You’re in the middle of planning your outdoor kitchen project and you’re wondering… What outdoor kitchen countertops should I use for my project?
It’s a big question.
After all… It’s the surface you’ll be using to serve and prepare food!
There are many things to look for in an outdoor kitchen countertop. A hygienic surface, durability, and aesthetics are just a few.
To complicate matters further… As with everything online, the information about outdoor countertops is highly conflicting. Everyone has their own perspective on what “the perfect solution” is. It gets overwhelming quick.
How do you know who to listen to?
Well, a red flag is anyone claiming to have the perfect solution! The reality is, there are pros and cons to everything. The best countertop for you will be different for someone else. Everyone’s outdoor space is unique.
Today, we’re going to cut through the noise on outdoor kitchen countertops. By shedding light on the topic… You’ll be able to determine which countertop material is best for your project.
Here are the main considerations we’ll be discussing today:
- How Do You Plan To Use Your Countertops?
- Cleaning & Maintenance
- Budget Considerations
- Aesthetic Preference
- Climate Considerations
- Outdoor Kitchen Placement
- Other Considerations and Material Pros & Cons
- Outdoor Stainless Steel Countertops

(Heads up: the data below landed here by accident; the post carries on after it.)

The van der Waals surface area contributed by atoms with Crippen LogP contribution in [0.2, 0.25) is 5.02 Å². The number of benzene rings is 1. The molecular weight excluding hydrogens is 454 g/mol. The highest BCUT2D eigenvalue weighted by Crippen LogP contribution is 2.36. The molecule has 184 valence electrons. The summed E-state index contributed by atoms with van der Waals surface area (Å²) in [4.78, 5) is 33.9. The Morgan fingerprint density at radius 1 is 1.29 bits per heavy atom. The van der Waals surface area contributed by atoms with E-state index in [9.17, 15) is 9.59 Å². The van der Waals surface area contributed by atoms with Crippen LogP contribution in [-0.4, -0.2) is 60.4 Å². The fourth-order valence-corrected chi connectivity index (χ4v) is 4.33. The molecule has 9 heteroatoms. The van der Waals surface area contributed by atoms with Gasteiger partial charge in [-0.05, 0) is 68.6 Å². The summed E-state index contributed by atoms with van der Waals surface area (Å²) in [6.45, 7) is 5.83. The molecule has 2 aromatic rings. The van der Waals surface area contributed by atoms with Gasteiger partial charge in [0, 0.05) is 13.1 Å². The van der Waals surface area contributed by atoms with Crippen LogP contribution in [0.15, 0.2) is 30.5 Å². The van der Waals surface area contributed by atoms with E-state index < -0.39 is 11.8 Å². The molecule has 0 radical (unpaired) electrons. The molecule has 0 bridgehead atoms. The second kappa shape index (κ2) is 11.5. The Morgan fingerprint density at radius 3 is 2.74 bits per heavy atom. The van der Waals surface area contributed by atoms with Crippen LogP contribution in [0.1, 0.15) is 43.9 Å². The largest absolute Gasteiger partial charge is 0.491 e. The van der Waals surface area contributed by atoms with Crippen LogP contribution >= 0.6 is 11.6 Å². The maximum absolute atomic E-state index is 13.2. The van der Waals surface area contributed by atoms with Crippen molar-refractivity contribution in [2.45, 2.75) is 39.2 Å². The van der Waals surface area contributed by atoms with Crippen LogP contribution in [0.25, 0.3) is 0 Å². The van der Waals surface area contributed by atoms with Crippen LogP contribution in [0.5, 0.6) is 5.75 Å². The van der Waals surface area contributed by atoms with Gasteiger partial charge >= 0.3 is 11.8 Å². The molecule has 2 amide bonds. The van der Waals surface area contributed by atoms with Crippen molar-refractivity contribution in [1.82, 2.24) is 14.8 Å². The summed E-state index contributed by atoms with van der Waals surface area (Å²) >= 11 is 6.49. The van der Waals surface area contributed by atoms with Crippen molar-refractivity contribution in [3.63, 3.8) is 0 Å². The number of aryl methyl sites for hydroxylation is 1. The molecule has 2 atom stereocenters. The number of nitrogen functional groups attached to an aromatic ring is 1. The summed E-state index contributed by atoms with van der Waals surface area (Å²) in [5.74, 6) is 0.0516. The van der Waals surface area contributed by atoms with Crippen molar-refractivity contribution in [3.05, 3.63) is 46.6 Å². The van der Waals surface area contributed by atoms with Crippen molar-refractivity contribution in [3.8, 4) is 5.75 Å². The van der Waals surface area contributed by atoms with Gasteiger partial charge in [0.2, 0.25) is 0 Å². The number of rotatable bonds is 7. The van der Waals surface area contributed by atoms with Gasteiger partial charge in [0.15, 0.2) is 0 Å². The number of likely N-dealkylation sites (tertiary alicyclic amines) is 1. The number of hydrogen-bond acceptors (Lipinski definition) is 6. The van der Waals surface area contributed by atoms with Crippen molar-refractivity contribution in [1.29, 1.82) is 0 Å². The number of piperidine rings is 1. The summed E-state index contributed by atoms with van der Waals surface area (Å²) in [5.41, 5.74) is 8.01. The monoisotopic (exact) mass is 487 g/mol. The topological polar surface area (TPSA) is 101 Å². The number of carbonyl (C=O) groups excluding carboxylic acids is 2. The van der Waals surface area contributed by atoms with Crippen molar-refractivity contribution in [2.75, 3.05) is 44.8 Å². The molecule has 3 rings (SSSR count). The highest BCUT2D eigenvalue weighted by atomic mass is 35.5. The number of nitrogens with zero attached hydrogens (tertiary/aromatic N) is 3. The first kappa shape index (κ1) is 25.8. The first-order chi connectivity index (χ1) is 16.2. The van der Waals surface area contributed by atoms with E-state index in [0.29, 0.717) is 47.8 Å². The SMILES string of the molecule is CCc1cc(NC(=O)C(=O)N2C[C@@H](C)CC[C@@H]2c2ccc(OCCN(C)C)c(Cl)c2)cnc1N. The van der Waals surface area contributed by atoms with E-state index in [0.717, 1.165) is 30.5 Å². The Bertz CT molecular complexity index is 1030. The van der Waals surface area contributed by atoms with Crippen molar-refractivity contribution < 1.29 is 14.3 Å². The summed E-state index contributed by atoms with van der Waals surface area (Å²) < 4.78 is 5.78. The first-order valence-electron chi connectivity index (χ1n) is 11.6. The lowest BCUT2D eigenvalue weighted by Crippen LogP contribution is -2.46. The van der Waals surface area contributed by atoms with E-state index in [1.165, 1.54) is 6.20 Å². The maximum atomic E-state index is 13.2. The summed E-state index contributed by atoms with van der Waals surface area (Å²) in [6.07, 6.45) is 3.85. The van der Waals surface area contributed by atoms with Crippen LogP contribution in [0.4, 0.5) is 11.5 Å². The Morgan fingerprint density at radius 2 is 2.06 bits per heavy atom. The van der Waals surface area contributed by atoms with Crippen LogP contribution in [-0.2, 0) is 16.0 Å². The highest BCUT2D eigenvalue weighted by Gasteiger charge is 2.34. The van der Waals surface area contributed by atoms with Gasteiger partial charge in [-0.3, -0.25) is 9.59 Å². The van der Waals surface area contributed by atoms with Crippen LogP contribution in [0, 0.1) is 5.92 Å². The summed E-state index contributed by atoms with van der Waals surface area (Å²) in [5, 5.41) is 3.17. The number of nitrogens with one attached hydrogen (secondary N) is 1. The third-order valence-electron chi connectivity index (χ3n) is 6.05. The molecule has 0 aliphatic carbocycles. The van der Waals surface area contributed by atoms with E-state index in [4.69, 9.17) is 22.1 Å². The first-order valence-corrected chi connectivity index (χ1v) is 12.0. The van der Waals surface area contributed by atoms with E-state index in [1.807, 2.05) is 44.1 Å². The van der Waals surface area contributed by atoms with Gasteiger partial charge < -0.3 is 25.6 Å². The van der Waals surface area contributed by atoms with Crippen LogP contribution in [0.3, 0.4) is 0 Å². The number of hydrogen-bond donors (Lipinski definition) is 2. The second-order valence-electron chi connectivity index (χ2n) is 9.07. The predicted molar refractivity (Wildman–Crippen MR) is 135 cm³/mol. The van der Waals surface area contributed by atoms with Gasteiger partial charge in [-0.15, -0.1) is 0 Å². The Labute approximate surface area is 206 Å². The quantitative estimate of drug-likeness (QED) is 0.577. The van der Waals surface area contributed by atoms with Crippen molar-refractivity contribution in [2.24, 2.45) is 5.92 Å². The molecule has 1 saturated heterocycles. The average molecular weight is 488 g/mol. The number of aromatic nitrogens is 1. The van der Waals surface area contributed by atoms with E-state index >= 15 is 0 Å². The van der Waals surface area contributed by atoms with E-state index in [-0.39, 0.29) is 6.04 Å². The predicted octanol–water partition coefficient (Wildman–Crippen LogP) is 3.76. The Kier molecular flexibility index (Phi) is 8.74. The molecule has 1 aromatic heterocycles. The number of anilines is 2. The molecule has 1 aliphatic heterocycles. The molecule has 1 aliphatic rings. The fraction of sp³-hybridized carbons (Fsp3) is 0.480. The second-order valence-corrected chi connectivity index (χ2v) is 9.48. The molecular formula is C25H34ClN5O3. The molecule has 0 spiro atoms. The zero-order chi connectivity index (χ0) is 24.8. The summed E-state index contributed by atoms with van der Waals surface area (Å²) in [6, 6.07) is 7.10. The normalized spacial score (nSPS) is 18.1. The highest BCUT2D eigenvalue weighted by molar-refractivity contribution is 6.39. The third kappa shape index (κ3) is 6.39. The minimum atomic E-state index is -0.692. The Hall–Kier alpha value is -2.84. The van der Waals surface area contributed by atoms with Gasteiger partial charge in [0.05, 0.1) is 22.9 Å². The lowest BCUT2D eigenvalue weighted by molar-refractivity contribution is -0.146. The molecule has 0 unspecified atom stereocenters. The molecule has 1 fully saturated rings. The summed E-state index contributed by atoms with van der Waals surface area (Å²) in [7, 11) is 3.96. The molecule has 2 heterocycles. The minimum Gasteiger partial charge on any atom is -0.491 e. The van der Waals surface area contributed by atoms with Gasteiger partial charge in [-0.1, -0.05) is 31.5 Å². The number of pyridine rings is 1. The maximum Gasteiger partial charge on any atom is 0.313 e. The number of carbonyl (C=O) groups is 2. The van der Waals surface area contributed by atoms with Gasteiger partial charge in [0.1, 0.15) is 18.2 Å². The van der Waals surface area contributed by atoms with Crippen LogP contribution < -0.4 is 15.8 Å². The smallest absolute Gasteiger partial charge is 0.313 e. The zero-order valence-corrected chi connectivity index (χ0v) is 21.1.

- Soapstone Outdoor Countertops
- Granite Outdoor Kitchen Countertops
- Concrete Outdoor Kitchen Countertops
- Best Material for Outdoor Kitchen Countertops
Without further ado, let’s get started.
How do you Plan to use your Countertops?
When planning an outdoor kitchen… How you will use X, Y, and Z are the some of the most important questions you will ask yourself.
How will I use appliances? How will I host? How will my outdoor kitchen countertop be used?
Understanding how your countertop will be used influences the material you ultimately choose.
You may be thinking… “It’s just an outdoor kitchen countertop, how many different ways can you really use it?”
You’d be surprised!
For one, are you going to be placing a lot of hot pots on your countertop? What about cleanliness? When you cook, do you tend to be… Not so concerned about spills and messes? Also consider sharp / heavy objects that may damage the surface of your countertop.
Think about the layout of your outdoor kitchen as well. A more intricate layout will be easier to accomplish with certain countertop materials.
countertops for any occasion
Cleaning & Maintenance of Outdoor Kitchen Countertops
Some people love to clean. Other people… Not so much. *sheepishly raises hand*
No matter what, your outdoor kitchen countertops will have to be cleaned. The question is… How easy is it to clean and how often do you have to maintain it?